In the winter, Skipper Gijs regularly sails as mate on square rigger Europa in Antarctica and South Georgia, and makes no secret about his fondness for high latitudes and wild places. Sailing the iceberg strewn waters of the Weddell Sea and navigating Bark Europa in the broken sea ice, fog and blizzards around the Antarctic Peninsula have hugely added to Gijs's ice pilotage experience. Landing crews by zodiac in remote Antarctic locations with potentially dangerous wildlife is another useful skill he has brought back to his Tecla Arctic Expeditions. The passage between Iceland and Greenland Scorseby Sound is not typically as windy as Antarctica, but navigating through the icebergs and sea ice as it breaks up and drifts down the Greenland East Coast requires a certain patience and experience.

Another added bonus is that Gijs has worked with some of the best polar wildlife guides with Arctic and Antarctic expertise, and he is well read in historic and contemporary polar exploration journals and wildlife conservation.

Style of Sailing

Tecla is very much an adventure charter ship so the style of sailing is 'hands on' but her well trained staff recognise that her expedition style voyages attract all types and ages of guest crew. Whether you are a keen traditonal sailor who want to learn all the ropes, a bird watcher or a sea lover who just wants to experience a romantic way of travelling, you can all feel part of this little ships community and do what you can manage to help sail the ship and contribute to life on board. She originally sailed with 16 but now prefers to keep guest crew numbers to only 12, so you find the ship pretty spacious. She is about the same length on deck as Irene.

Tecla does some big trips with fairly small professional crew of four for the size of the vessel, so there is more expectation for everybody to help sail the ship on these offshore voyages. Guest crew will be divided into groups called watches and on a passage there will be a watch keeping routine. Watch keeping means that when it is your turn to be on watch you will need to be out on deck trimming sails, steering and helping navigate if that is your interest. You will always have the skipper or mate with you as the watch leader, so they is plenty you can learn, and its a great time to get a bit more individual attention, sailing tuition or if the sailing is straight forward, put the world to rights. It means the other watch team can relax on deck or below decks. knowing you are concentrating on getting the best out of the ship, and notching up the miles towards your next destination, day or night.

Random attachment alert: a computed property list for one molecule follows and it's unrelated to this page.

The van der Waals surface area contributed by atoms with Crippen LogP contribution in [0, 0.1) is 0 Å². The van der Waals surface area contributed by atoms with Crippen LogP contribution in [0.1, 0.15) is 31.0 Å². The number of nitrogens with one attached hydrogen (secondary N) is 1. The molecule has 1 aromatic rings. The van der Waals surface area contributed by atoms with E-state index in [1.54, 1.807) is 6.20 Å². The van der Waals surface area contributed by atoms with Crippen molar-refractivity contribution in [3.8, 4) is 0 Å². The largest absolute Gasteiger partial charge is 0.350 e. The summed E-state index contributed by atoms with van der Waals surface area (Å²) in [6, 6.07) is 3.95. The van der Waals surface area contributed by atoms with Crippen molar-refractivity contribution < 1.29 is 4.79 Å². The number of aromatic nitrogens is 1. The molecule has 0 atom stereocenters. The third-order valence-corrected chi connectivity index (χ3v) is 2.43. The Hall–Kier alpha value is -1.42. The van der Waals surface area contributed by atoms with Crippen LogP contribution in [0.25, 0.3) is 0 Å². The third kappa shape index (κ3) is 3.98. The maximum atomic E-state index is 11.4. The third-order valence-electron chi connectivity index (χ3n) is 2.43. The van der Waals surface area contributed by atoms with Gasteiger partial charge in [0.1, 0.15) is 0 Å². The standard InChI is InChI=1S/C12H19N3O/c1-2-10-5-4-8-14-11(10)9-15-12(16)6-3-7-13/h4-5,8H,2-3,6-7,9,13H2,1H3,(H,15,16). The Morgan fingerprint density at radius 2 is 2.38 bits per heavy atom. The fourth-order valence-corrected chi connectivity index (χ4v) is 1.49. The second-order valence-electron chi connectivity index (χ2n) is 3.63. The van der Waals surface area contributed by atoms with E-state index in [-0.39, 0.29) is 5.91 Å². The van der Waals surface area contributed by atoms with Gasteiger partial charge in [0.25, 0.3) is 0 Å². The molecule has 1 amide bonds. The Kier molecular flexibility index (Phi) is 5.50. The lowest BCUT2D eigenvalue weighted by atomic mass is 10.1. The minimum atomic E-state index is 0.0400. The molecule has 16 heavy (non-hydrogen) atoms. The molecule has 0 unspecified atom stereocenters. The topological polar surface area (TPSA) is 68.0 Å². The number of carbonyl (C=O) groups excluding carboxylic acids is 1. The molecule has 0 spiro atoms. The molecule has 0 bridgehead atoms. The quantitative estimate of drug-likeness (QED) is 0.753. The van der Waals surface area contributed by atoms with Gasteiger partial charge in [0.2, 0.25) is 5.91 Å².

On a fore and aft rigged ketch there is more sail trimming, tacking and gybing than you might find on a square rigger, so at times on watch you may be very busy. 

Most of the deck layout of the Tecla has been kept in a traditional style from her days as a herring drifter and then cargo ship. On deck you will find traditional details like dead-eyes rather than bottlescrews, and a lot of wood work. Sails are set by hand, a big part of the electricity used on board is generated by the dynamo on the propeller.

Tecla has a tough riveted steel hull and a lot of sail so she is both powerful and lively to sail.  There are ratlines so you can climb aloft to take photos or just for the buzz.

Life on Board

The saloon is a nice place to socialise and relax below decks.  Upholstered seating and a large library of exploration and wildlife books in several languages add to the homely feel and a radiator keeps things warm, as does the galley area opposite.  You can chat to the cook, but don't try pinching the cakes till they are ready.  

There are two person cabins with cozy duvets and linen provided. The cabins have heating (radiators) and a huge amount of headroom. You can latch the door open for more air in hotter climes and there is an opening porthole for natural light. All cabins have a toilet (that doesn't need any pumping!) and a shower en-suite.

Read more about the accommodation and ships specification.

Gijs and Jets mum Janette is often the cook on board, when she is not running the sailing business from home.  On some trips the family dogs might be on board, but it depends a bit on the shore-side regulations.

All the family speak good English and the working language on board is English. Some special diets can be catered for, but many of Tecla's voyages are 3 weeks away from provisioning ports and sailing in remote areas with no human habitation or fresh food shops so they cannot accept those who require a strict vegan diet.

Voyages in places like Greenland or even NW Iceland are a long way from any hospital, so you do need to be in good health for these voyages.